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GRAND PORTAGE NATIONAL MONUMENT Grand Portage, Minn.

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BOUNDARY WATERS CANOE AREA WILDERNESS Minnesota

the border, with a few cabins and yurts and the only drive-in campsites in the international wilderness area. Travelers who continue west on Canada’s Highway 11 and cross back into the U.S. at the Fort Frances-International Falls border can also loop east to the 218,000-acre Voyageurs National Park near International Falls, Minn., that’s dominated by water and islands. Motorized boats, houseboats and a tour boat take visitors to Voyageurs’ historic places and remote campsites, but the best way to experience its history is still by canoe with a park ranger or on your own, dipping a paddle into tannin-darkened waters and quietly drifting past eagles’ nests, loons, boreal forest and islands formed by some of the oldest exposed rocks on the planet. “It’s a prime (wilderness) experience,” says Bill Clayton, who has explored and worked in the Boundary Waters for years and is now the park archaeologist at Grand Portage. People don’t always realize the ancient route they’re on, he adds, “but we’re still paddling it thousands of years later.” PHOTOS 1, 3, 4: LISA MEYERS MCCLINTICK; PHOTO 2: THINKSTOCK; PHOTO 5: TOM KAFFINE


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Charlevoix South Pier Lighthouse at Lake Michigan Beach MIKE BARTON PHOTOGRAPHY


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WHISTLING STRAITS One of the great championship courses in the United States, The Straits at Whistling Straits hosted the 2004, 2010 and 2015 PGA Championships and will host the 2020 Ryder Cup. Open, rugged and windswept terrain defines the Irish-influenced Straits, which features massive sand dune bunkers sculpted along 2 miles of Lake Michigan shoreline. Another course, the Irish, lies just inland, interspersed with four streams, grassland and dunes. Both are must-play, crafted by designer Pete Dye — a member of the World Golf Hall of Fame — and ranked among the best in the United States. ▶ N8501 Lakeshore Rd., Sheboygan; 855-444-2838; americanclubresort.com/golf/ whistling-straits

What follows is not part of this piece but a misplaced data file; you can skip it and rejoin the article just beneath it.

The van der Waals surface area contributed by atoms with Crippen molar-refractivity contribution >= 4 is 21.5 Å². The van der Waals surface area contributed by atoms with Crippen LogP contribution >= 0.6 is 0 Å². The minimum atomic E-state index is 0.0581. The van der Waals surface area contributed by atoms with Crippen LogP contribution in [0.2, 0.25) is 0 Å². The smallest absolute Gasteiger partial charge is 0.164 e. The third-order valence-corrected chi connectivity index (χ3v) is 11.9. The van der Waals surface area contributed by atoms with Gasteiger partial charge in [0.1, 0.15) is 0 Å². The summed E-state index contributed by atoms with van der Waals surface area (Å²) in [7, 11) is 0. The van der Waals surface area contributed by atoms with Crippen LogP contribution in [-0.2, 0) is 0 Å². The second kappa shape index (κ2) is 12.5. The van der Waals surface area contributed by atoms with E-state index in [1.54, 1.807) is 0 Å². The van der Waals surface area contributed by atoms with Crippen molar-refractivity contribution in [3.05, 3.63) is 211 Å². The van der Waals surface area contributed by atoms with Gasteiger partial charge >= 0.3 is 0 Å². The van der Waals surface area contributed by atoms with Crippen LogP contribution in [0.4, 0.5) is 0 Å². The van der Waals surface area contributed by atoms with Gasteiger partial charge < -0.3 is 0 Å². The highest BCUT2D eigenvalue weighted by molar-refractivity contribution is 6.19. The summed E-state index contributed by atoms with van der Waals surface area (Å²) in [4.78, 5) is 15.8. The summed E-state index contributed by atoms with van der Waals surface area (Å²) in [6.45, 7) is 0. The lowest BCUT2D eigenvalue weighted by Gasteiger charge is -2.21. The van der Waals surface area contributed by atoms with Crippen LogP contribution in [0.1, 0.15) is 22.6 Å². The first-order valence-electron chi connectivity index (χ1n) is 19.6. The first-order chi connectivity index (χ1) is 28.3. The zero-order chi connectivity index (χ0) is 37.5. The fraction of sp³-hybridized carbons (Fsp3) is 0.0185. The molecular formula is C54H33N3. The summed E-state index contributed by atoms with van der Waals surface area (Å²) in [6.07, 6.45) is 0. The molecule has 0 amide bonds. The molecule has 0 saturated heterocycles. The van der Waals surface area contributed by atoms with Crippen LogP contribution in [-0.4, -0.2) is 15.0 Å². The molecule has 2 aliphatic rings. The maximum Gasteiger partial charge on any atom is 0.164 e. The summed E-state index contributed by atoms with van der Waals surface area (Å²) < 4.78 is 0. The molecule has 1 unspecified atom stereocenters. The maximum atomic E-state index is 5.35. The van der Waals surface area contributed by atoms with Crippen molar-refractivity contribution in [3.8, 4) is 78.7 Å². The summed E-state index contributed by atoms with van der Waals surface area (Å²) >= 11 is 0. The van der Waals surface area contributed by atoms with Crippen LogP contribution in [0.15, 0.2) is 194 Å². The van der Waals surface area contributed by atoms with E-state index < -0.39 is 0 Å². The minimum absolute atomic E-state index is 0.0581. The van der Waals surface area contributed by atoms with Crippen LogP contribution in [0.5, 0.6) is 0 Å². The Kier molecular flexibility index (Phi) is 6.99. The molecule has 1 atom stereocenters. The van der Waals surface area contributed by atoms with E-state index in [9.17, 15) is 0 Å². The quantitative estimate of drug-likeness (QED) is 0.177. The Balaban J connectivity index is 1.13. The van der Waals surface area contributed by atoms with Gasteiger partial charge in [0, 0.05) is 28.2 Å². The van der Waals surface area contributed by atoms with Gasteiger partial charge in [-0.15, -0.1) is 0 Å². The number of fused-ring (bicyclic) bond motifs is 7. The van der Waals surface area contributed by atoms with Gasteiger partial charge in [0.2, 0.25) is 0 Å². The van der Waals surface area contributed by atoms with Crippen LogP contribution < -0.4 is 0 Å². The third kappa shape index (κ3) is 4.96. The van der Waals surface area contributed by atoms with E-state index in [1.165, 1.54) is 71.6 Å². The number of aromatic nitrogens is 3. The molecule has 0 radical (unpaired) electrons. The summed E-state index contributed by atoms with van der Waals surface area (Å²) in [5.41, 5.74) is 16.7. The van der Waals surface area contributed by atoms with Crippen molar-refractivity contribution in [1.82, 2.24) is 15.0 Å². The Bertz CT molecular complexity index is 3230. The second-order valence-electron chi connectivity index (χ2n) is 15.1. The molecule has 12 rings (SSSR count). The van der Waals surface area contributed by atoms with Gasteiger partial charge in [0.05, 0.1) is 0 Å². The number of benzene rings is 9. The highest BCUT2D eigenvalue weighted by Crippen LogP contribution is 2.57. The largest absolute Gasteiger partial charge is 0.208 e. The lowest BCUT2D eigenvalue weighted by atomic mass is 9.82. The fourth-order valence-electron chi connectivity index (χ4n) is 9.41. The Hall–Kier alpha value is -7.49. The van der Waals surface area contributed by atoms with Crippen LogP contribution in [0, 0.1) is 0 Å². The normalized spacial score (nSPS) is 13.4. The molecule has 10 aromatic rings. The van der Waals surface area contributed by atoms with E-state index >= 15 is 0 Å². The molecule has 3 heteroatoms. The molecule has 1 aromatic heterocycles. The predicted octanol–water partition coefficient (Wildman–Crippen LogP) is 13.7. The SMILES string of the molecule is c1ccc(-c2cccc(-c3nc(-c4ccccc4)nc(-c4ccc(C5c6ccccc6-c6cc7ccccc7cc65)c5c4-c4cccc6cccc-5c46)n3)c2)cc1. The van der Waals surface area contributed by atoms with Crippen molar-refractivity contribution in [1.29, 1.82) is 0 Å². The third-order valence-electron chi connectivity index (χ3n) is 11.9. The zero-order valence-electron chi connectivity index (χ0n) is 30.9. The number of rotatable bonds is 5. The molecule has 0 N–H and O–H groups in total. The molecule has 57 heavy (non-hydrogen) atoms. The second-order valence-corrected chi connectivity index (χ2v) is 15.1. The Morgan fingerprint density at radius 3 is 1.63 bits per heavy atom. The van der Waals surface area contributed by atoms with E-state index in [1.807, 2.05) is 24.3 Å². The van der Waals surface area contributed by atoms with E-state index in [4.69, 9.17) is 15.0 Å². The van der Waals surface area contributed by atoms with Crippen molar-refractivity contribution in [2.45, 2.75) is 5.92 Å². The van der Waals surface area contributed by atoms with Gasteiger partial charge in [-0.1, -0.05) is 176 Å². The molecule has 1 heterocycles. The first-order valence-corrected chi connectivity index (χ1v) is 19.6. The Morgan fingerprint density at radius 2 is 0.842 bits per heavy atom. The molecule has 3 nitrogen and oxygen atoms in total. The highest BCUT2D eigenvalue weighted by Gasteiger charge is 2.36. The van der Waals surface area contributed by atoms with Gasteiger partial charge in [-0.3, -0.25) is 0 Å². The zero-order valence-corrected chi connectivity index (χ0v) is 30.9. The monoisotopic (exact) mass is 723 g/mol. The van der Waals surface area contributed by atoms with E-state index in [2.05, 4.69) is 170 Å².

S WISCONSIN

GOLF COUNTRY

Great courses just putts apart

HEBOYGAN COUNTY IS EARNING a reputation as a golf haven with world championship courses, a number of competitive, scenic courses and several shorter courses that are fun for the family. With lodging, dining and places to putt just an easy five- to 15-minute drive apart, you can play a round of golf at almost a dozen locations. It’s also a great way to see the gorgeous shores of Lake Michigan to the east and the rolling glacial terrain to the west — some of the most beautiful landscape Wisconsin has to offer.

BLACKWOLF RUN Two centuries ago, Chief Blackwolf and his Winnebago Indian tribe lived in the Sheboygan River Valley. Today, in that same river basin, you’ll find the River and the Meadow Valleys courses at Blackwolf Run. Both are regularly ranked among America’s 100 greatest public golf courses by Golf Digest. ▶ 1111 W. Riverside Dr., Kohler; 855-444-2838; americanclub resort.com/golf/blackwolf-run THE BULL AT PINEHURST FARMS The only Jack Nicklaus Signature golf course in Wisconsin, The Bull is ranked 70th on the Golf Digest greatest public courses list for 2015-2016. It has hosted several major state tournaments over the years, including the Wisconsin State Open in 2014. ▶ 1 Long Dr., Sheboygan Falls; 920-467-1500; golfthebull.com

Hole 7, Shipwreck, on The Straits at Whistling Straits KOHLER

HISTORIC QUIT QUI OC CLUB Whether you’re a casual player, a scratch player or just looking for a social outing, Quit Qui Oc Golf Club is your home away from home. July is Family Golf Month and range time specials include a large basket of range balls, a beer and a soda for about $12. Family time on the course for one adult and one “junior” runs $19 for nine holes. ▶ 500 Quit Qui Oc Lane, Elkhart Lake; 920-876-2833; quitquioc. com


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A MUST STOP Spend an afternoon exploring the Split Rock Lighthouse, one of the state’s bestknown landmarks, built in 1910. Hike up the hills to it, walk around the base to enjoy the scenic views of the lake and climb up the lighthouse itself to see the beacon lighting. Open May 15 through Oct. 15. ▶ 3713 Split Rock Lighthouse Rd., Two Harbors; 218-2266372; sites.mnhs. org/historic-sites/ split-rock-lighthouse

THINKSTOCK